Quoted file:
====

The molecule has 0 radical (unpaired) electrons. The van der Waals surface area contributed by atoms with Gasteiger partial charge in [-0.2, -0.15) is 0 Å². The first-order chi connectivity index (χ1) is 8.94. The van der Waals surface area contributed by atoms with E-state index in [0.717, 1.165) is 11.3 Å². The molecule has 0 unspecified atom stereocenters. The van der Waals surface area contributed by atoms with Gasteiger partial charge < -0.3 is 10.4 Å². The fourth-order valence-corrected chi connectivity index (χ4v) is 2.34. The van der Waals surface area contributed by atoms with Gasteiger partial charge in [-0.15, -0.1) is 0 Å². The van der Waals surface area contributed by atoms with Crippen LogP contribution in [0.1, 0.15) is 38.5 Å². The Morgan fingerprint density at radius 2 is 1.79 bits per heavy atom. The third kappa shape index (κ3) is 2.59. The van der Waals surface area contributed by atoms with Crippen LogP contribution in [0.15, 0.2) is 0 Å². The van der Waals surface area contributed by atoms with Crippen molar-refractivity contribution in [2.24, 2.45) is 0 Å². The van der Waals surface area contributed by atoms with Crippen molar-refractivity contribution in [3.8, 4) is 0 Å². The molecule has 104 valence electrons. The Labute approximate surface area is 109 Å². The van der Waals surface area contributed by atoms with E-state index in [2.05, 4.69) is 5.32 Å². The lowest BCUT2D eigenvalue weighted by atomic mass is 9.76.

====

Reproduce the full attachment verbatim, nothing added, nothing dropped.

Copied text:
The molecule has 0 radical (unpaired) electrons. The van der Waals surface area contributed by atoms with Gasteiger partial charge in [-0.2, -0.15) is 0 Å². The first-order chi connectivity index (χ1) is 8.94. The van der Waals surface area contributed by atoms with E-state index in [0.717, 1.165) is 11.3 Å². The molecule has 0 unspecified atom stereocenters. The van der Waals surface area contributed by atoms with Gasteiger partial charge < -0.3 is 10.4 Å². The fourth-order valence-corrected chi connectivity index (χ4v) is 2.34. The van der Waals surface area contributed by atoms with Gasteiger partial charge in [-0.15, -0.1) is 0 Å². The van der Waals surface area contributed by atoms with Crippen LogP contribution in [0.1, 0.15) is 38.5 Å². The Morgan fingerprint density at radius 2 is 1.79 bits per heavy atom. The third kappa shape index (κ3) is 2.59. The van der Waals surface area contributed by atoms with Crippen LogP contribution in [0.15, 0.2) is 0 Å². The van der Waals surface area contributed by atoms with Crippen molar-refractivity contribution in [2.24, 2.45) is 0 Å². The van der Waals surface area contributed by atoms with Crippen molar-refractivity contribution in [3.8, 4) is 0 Å². The molecule has 104 valence electrons. The Labute approximate surface area is 109 Å². The van der Waals surface area contributed by atoms with E-state index in [2.05, 4.69) is 5.32 Å². The lowest BCUT2D eigenvalue weighted by atomic mass is 9.76.